Perhaps the greatest problem in establishing the boundary between Earth and outer space is the U.N.’s inability to provide a clear definition of outer space, coupled with the international community’s overall inability to reach a consensus on the subject. As of the time of this publication, no international body has agreed on a clear definition of where air space ends and where outer space begins. 138Dean N. Reinhardt, The Vertical Limit of State Sovereignty, 72 J. Air L. & Com. 65, 66 (2007). In the history of the United States, the point at which outer space begins has fluctuated depending on when and by whom it was defined. 139See id. at 84–88. The point at which outer space begins as defined by various U.S. officials has varied from fifty miles to ten thousand miles above Earth’s surface, with the current height left officially undefined. 140See id. at 85–88 (noting that nations such as Germany and the United Kingdom currently do not have definitions of the upper limit of airspace). Other nations, while all claiming the rights over their airspace, have similarly neglected or declined to establish a limit on where this airspace ends. 141See id. at 81–84. In the Bogota Declaration of 1976, Brazil, Colombia, Congo, Ecuador, Indonesia, Kenya, Uganda, and Zaire declared sovereignty of their air space as high as the geostationary orbit over their nations, arguing the geostationary orbit was a natural resource owned by the respective nations. 142The Bogota Declaration (1976), reprinted in 6 J. Space L. 193, 193 (1978); see also Susan Cahill, Give Me My Space: Implications for Permitting National Appropriation of the Geostationary Orbit, 19 Wis. Int’l L.J. 231, 240 (2001). Both international treaties and conventions dealing with airspace over nations as well as those dealing with outer space either do not address or do not reach any sort of consensus on the limit of their airspace when defining the rights and regulations existing within the two zones. 143Reinhardt, supra note 138, at 66. For international treaties and conventions that do not include a definition, see Convention Relating to the Regulation of Aerial Navigation, Oct. 13, 1919, 11 L.N.T.S. 173; Convention on International Civil Aviation, Dec. 7, 1944, 61 Stat. 1180; G.A. Res. 2222 (XXI), supra note 10. Leaving it to individual states to determine the limits of their own airspace and sovereignty has led to the absence of states seeking to give any exact height so as not to limit their sovereignty any more than necessary. 144See Reinhardt, supra note 138, at 66. When nations launch objects into space, they must occasionally fly through the sovereign air space of foreign nations in order to reach space stations, including the International Space Station. 145Lara L. Manzione, Multinational Investment in the Space Station: An Outer Space Model for International Cooperation?, 18 Am. U. Int’l L. Rev. 507, 519 (2002). No nation has ever raised a complaint against another nation for entering its air space when the object was being launched into space. 146Id. Some have argued that this practice has become customary international law allowing free passage to objects entering space, 147Id. but this only further complicates the established limits of air space and raises questions as to when objects become space objects.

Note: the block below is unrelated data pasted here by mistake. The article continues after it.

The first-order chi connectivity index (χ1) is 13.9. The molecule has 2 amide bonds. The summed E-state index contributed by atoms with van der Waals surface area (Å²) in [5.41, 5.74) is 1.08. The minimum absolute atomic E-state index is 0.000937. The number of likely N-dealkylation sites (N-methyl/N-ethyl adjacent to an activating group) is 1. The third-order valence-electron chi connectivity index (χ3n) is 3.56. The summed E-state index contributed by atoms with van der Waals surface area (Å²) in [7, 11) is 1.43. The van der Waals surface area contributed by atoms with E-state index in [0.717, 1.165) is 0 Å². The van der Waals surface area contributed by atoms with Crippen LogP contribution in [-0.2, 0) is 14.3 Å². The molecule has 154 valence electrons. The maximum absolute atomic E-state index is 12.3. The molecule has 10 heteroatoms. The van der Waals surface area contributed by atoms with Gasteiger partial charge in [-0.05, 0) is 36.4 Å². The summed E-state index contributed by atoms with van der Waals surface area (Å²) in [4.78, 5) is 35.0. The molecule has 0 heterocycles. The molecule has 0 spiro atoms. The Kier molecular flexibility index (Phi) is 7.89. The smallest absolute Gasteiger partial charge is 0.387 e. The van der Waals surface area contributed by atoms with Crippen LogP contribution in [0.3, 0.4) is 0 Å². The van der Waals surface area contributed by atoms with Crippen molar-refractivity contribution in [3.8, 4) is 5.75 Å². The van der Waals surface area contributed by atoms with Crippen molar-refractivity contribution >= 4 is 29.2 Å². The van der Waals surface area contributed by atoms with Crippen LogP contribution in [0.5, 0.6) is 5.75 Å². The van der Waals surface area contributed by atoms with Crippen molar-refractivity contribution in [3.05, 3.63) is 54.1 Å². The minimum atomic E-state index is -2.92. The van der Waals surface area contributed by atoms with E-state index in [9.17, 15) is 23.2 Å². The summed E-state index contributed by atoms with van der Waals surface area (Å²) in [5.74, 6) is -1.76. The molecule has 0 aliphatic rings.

The lack of U.N. leadership or strongly-worded conventions is more apparent here than anywhere else. The United Nations must seek to establish a uniform limitation on the height of air space over Earth. One proposed height limit that the United Nations should endorse involves the lowest altitude a satellite can remain in orbit without being destroyed by friction with the air. 148See James, A. Beckman, Citizens Without a Forum: The Lack of an Appropriate and Consistent Remedy for United States Citizens Injured or Killed as the Result of Activity Above the Territorial Air Space, 22 B.C. Int’l & Comp. L. Rev. 249, 254 (1999). This limit has been criticized because advances in technology will allow objects to orbit Earth more closely, effectively lowering the limit of the air space around Earth. 149Beckman, supra note 148, at 254. Organizations have suggested solutions to this problem, such as fixing the established air height to the lowest altitude a satellite could maintain on January 27, 1976, the date of the signing of the first outer space treaty. 150Id. Establishing a fixed point for the boundary of Earth’s airspace, especially one based on technology from almost thirty years ago, is not the best regulation to impose on the world. A way for the international community to resolve ambiguity on one of the most contested definitions in space law is to fix the height to account for evolutions in technology. This approach will create a law flexible enough to withstand the constantly changing technologies and allow for the interaction between humanity and outer space.

C. Celestial Bodies as Distinct from Outer Space